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 Let us dismiss this doubtful matter, and turn to what is more certain; for instance, according to Homer, Eurypylus appears to have been king of the places about the Caïcus, so that perhaps a part of the Cilicians were his subjects, and that there were not only two but three dynasties among that people. This opinion is supported by the circumstance that in the Elaïtis there is a small river, like a winter torrent, of the name of Ceteium. This falls into another like it, then again into another, but all discharge themselves into the Caïcus. The Caïcus does not flow from Ida, as Bacchylides says, nor does Euripides say correctly that Marsyas “ inhabited the famous Celænæ, at the extremity of Ida,
” for Celænæ is at a great distance from Ida, and so are the sources of the Caïcus, for they are to be seen in the plain. There is a mountain, Temnum, which separates this and the plain of Asia; it lies in the interior above the plain of Thebe. A river, Mysius, flows from Temnum and enters the Caïcus below its source. Hence some persons suppose that Æschylus refers to it in the beginning of the prologue to the play of the Myrmidons, “ Caïcus, and ye Mysian streams—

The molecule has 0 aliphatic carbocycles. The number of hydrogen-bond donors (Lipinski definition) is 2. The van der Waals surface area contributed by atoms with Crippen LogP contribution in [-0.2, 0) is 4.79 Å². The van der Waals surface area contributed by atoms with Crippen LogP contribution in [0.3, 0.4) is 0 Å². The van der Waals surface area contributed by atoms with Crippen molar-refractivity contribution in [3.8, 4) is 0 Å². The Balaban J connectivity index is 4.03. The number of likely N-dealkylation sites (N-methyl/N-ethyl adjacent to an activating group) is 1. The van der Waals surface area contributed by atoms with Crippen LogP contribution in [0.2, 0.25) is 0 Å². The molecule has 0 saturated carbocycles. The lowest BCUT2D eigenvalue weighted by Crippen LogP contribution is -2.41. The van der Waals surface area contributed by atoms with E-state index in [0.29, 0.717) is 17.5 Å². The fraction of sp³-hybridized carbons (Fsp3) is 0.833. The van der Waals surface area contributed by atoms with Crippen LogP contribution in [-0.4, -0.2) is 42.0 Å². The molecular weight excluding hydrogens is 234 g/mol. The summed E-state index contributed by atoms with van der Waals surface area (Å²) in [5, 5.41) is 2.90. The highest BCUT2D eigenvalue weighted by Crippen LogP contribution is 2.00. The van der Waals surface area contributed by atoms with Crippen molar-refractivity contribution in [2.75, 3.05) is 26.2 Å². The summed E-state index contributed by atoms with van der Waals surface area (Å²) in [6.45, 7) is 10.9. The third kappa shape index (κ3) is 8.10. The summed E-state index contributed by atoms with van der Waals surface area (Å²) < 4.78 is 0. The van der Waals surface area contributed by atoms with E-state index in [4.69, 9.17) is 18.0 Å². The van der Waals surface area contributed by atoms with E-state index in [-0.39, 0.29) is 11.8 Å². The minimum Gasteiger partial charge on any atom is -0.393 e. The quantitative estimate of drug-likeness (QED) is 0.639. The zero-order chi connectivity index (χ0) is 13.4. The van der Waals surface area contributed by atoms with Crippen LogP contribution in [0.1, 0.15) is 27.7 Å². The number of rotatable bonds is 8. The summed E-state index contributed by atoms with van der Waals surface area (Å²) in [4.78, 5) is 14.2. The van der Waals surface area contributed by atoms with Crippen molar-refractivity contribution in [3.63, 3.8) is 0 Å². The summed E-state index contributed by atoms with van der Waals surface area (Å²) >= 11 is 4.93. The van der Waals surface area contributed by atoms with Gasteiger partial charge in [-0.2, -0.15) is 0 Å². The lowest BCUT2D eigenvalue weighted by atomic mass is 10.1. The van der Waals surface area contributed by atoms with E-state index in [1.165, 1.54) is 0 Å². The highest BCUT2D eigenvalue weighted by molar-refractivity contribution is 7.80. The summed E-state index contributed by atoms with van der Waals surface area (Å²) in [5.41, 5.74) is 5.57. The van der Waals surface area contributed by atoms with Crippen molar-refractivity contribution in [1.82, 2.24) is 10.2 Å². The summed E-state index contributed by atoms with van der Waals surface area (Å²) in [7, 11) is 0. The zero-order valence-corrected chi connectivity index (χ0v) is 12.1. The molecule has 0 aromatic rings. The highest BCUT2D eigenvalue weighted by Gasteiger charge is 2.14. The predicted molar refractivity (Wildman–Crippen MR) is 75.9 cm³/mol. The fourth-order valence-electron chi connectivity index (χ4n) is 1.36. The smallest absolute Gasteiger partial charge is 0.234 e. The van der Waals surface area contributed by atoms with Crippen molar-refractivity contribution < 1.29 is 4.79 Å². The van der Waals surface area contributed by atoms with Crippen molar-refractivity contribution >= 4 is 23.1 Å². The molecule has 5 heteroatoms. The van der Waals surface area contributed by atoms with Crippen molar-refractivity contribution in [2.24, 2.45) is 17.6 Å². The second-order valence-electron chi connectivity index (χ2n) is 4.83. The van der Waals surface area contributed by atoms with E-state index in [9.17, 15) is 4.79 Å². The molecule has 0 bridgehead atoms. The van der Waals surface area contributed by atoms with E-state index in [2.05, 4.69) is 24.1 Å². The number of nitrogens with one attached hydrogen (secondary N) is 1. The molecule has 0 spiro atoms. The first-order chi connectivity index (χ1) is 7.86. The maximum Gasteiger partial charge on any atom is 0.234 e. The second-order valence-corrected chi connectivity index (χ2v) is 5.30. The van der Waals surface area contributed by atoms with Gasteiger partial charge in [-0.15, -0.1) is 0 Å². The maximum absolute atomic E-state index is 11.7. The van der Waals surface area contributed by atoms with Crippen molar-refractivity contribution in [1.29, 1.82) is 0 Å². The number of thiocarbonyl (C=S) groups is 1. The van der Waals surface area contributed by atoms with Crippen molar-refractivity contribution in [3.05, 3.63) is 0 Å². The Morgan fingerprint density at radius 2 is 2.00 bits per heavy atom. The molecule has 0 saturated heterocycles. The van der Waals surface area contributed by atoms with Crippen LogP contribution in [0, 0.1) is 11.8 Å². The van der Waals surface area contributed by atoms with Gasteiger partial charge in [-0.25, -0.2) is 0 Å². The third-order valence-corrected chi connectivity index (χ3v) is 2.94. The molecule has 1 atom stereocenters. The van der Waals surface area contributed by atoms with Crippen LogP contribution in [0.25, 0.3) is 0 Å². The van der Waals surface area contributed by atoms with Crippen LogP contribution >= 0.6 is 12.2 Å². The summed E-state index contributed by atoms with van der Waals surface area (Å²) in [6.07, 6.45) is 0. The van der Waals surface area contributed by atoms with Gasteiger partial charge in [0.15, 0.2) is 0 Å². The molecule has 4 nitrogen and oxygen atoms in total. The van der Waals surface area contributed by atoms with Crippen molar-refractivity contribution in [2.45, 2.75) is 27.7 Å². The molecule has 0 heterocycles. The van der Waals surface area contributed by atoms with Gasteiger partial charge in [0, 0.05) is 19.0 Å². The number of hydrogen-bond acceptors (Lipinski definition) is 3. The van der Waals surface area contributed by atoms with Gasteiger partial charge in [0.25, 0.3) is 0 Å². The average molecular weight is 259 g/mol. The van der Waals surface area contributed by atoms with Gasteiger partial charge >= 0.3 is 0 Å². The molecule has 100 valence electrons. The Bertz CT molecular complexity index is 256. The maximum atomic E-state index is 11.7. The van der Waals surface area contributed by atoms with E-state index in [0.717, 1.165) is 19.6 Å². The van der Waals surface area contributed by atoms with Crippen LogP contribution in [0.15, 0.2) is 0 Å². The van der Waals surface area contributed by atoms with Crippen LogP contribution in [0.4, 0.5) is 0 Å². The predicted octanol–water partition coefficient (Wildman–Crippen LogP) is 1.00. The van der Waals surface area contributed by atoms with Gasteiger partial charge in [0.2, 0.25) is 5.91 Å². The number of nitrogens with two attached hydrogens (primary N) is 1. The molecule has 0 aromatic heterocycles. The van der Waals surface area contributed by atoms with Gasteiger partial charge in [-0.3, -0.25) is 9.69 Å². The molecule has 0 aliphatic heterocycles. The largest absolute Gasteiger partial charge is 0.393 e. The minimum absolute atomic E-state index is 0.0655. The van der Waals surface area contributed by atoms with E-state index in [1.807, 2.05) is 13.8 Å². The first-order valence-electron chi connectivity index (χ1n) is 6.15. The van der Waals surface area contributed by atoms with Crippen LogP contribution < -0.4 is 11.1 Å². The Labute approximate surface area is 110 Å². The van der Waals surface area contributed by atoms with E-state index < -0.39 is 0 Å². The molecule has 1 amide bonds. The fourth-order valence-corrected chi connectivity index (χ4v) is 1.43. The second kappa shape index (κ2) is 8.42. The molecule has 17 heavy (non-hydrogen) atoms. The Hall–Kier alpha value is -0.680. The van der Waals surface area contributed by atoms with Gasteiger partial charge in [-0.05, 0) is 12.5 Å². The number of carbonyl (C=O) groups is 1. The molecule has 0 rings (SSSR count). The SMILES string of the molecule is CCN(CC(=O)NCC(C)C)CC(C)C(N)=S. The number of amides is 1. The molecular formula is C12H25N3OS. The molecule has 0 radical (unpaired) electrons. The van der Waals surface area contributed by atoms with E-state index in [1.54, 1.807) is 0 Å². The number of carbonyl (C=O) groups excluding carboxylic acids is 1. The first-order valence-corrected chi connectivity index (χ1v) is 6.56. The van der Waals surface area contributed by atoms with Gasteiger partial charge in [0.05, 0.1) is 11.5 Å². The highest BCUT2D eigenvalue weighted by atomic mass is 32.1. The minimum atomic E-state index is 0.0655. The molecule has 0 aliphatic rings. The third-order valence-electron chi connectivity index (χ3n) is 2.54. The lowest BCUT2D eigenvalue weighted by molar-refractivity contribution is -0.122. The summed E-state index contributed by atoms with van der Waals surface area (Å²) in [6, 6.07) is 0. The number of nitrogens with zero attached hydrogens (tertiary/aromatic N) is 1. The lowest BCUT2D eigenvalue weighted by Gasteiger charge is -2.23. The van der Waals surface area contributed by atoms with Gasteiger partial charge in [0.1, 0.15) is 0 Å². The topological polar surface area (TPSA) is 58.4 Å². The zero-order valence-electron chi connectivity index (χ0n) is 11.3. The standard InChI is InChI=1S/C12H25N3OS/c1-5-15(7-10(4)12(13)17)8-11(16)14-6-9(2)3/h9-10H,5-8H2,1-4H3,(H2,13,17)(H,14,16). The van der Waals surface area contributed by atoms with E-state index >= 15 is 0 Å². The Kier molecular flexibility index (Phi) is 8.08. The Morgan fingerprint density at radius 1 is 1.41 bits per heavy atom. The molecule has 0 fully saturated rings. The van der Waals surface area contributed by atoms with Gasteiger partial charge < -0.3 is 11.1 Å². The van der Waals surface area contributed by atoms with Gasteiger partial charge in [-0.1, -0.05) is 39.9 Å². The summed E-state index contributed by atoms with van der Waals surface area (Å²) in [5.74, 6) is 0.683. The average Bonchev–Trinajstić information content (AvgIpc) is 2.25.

” Near its source is a village called Gergitha, to which Attalus transferred the inhabitants of Gergitha in the Troad, after destroying their own stronghold.
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